The prison study groups in Maoist China did not conduct criticism-self-criticisms in order to ridicule or bully people; instead it was done to really point out the error and get the persyn to understand their error. One cannot change a behavior if one does not know or truly believe that they are committing an error in the first place. What we must understand is every prison in Mao's China had these daily study groups, which were fully supported by the people's government. In this way prisoners learned and became better people because of the study groups. They became people who went on to help build the revolution.
In contrast to Mao's China, here in U.$. prisons we are simply warehoused. We are placed in a cell where we are taught nothing, and this is done for years and decades. If we are lucky we are released and come out the same or worse than we went in. We don't learn from the state because under capitalism they don't have any use for us other than filling a cell. And when we try to form study groups we are punished and our studies are falsely labeled as gang activity or security threat activities. This is the difference between a Maoist society and a capitalist society; one heals people, the other destroys people.
All of this was part of the political line of China under Mao which put into practice the theory that people can learn from their mistakes and become productive members of society if they take study and self-criticism seriously. In Amerika's prisons today we find the oppressed rather than the oppressors, but there is still an important role for self-criticism in the anti-people actions of many lumpen. And the study of political theory is especially criticial to the oppressed as we hone our understanding of how to fight back against the oppressors.
When speaking about education Mao stressed: "Our educational policy must enable everyone who receives an education to develop morally, intellectually and physically and become a worker with both socialist consciousness and culture."(2)
Mao reminds us that education is to make us better people. In the above quote he describes education being used to help people become workers. Although we are lumpen, education can help us become lumpen with socialist consciousness and culture.
What are the difficulties?
Forming or participating in study groups is not easy. There are many obstructions we have to deal with. As most know, U.$. prisons unleash political repression in the guise of upholding their laws. They criminalize political organizing and revolutionary activity of the imprisoned captives by labeling it "gang activity" or "security threat group activity."
There were times when I would get a good group of people together and we would have a good study group going and then the prison, out of nowhere, would move people out of the building or section, scrambling the housing population and dismantling the study group. The study group is disrupted, but this only means that we need to start over.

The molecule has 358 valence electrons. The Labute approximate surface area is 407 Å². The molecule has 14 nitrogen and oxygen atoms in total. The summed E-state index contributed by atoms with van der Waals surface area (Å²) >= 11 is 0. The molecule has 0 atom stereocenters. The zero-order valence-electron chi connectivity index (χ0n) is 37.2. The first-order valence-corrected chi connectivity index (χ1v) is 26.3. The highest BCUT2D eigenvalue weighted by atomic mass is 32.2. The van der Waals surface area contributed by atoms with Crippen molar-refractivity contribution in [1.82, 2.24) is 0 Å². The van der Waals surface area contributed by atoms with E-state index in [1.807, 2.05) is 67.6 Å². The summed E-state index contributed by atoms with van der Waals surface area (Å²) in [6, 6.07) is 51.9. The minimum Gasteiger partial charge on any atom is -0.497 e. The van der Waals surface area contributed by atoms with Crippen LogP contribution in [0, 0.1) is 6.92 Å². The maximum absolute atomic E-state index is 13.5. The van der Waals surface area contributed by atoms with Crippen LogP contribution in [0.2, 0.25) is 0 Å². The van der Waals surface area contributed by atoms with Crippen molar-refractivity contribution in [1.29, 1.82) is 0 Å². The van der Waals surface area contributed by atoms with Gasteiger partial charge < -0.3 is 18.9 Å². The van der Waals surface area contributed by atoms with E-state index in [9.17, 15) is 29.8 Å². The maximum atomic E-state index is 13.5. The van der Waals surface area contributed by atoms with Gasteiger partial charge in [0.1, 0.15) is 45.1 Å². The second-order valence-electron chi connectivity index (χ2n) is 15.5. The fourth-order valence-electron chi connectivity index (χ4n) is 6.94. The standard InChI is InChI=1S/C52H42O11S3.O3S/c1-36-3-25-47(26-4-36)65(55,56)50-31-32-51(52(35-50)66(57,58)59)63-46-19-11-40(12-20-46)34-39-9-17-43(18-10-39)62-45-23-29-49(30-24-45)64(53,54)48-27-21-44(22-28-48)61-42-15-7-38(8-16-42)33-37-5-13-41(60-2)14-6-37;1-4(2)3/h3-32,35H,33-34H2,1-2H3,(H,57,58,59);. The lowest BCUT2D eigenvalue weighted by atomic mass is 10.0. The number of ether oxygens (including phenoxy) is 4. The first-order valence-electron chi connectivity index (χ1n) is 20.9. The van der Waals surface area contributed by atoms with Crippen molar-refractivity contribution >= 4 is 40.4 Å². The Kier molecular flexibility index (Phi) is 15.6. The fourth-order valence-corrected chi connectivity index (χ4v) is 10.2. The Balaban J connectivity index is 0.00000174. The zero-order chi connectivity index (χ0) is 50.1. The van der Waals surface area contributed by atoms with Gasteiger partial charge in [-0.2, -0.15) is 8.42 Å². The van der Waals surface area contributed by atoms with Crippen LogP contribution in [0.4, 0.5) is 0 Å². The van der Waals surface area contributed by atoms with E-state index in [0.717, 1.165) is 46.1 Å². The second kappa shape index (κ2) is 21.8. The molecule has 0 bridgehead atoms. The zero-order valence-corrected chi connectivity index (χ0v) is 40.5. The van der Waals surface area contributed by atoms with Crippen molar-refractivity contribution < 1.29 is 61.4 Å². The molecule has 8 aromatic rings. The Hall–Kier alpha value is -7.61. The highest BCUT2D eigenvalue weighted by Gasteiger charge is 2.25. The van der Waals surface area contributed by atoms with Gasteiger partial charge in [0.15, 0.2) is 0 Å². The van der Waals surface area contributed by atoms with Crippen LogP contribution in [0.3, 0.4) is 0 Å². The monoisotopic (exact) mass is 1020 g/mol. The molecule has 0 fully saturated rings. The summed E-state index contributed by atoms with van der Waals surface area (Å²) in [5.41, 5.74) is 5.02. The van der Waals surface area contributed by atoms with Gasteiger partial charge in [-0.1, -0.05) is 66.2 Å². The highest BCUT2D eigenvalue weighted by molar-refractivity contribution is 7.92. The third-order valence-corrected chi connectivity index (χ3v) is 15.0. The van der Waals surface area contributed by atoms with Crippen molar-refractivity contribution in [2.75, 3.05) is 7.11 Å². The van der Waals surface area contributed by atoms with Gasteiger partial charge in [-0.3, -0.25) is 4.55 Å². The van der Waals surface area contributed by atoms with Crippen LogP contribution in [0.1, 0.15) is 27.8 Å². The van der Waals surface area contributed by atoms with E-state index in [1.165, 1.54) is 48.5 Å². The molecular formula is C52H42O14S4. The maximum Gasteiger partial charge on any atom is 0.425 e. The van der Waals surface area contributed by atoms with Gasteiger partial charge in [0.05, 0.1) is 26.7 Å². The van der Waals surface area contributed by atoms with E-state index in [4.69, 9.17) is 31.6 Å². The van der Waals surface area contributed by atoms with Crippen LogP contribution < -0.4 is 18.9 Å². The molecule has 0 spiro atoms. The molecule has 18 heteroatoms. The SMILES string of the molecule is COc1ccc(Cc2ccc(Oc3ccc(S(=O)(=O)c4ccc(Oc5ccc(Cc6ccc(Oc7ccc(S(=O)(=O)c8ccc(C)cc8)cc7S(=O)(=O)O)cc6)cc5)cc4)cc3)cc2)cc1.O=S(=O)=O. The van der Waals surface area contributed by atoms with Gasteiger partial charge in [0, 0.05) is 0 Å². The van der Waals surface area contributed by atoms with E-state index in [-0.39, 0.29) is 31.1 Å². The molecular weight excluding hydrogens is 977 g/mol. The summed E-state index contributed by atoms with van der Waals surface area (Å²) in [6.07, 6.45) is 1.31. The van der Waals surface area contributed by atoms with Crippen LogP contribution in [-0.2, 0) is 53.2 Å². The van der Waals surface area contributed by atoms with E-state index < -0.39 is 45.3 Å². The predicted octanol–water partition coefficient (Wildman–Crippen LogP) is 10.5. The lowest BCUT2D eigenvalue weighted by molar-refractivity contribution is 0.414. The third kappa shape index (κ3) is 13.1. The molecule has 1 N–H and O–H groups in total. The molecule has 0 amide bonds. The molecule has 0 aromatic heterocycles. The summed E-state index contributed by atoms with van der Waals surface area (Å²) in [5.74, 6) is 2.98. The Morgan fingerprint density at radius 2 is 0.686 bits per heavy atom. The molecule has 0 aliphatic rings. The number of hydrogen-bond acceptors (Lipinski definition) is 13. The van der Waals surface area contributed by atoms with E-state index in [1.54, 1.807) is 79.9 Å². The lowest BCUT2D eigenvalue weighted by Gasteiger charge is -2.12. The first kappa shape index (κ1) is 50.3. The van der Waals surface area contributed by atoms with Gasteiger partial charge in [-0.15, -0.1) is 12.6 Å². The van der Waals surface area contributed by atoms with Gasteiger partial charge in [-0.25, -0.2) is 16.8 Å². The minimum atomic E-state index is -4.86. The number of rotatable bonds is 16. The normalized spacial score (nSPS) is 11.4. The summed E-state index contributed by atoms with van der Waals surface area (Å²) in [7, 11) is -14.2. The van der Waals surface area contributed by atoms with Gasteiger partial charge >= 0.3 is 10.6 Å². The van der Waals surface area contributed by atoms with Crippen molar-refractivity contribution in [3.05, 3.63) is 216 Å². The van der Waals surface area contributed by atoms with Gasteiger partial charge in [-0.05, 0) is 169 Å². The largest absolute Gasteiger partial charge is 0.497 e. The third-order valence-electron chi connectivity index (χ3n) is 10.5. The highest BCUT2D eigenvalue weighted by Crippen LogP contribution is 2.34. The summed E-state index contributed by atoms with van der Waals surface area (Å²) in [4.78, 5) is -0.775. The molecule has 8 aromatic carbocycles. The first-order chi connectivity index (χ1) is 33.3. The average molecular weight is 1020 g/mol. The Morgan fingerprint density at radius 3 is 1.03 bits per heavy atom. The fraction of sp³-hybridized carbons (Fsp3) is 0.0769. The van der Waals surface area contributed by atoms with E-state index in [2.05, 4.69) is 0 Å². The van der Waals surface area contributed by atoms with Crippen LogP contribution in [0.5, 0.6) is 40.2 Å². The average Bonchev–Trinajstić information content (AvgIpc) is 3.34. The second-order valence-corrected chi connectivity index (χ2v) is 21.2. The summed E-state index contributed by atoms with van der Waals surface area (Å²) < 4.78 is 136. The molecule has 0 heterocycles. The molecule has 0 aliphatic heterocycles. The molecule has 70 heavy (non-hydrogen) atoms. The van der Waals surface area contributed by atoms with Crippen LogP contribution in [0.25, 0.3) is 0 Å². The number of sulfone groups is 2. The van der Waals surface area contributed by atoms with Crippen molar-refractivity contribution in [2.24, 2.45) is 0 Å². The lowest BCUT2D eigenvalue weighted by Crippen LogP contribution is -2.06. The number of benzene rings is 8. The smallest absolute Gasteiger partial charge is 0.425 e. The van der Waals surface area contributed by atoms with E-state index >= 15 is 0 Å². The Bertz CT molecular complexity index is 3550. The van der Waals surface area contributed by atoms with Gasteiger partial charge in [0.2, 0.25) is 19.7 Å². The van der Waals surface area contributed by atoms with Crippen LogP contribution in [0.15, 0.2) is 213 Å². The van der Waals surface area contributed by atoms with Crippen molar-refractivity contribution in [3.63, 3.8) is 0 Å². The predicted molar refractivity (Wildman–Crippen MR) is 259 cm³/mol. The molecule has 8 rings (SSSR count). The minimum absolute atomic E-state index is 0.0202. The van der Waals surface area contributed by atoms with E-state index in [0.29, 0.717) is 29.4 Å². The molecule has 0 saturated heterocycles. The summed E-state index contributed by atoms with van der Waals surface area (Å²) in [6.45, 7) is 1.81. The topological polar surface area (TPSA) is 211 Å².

Sometimes I would be somewhere and gather lots of notes on political articles or uprisings and I would use these for groups, only to have my cell searched and all of my notes trashed, with a guard noting "gang notes." Likewise I would acquire a good selection of revolutionary books only to be transferred to another prison and in the process all of my political books would be "lost."
Once I was in a control unit where the prison put me and a New Afrikan next to each other and everyone else in the unit was juiced up on psyche meds kicking their door all day. The prison did this to further isolate us from our nations. So we formed a study group together and discussed ULK and other books. When things get repressive we need to keep studying and educating each other, no matter how hard it is.
Study groups can also be done through the mail. MIM(prisons) facilitates some of the best study groups I have encountered. But this invites censorship and sometimes harassment from the prison staff. We have to understand that learning about our own repression and about communist theory is something the state seeks to prevent. Prisoners learning about revolutionary theory scares the state because it means we will learn and turn theory into practice, against them.
What's it all for?
We should understand that repression will happen regularly. This is why studying is so important, so that when our mail is censored we have books and literature to fuel our study groups. And when our lit and books are "lost" we can remember our lessons and teach others key concepts like dialectical and historical materialism. We can help other prisoners understand why we need a united front or how the oppressed within U.$. borders developed as nations. We will know all of this and what kind of program we will need to liberate the people because of what we learned in our study groups.
What we do today and how we spend our time in these dungeons will determine what the future of these dungeons will look like. At the same time study groups should produce theory and theory should produce practice. We are not studying to be armchair revolutionaries, we are studying in order to ultimately join the oppressed of the world in smashing imperialism.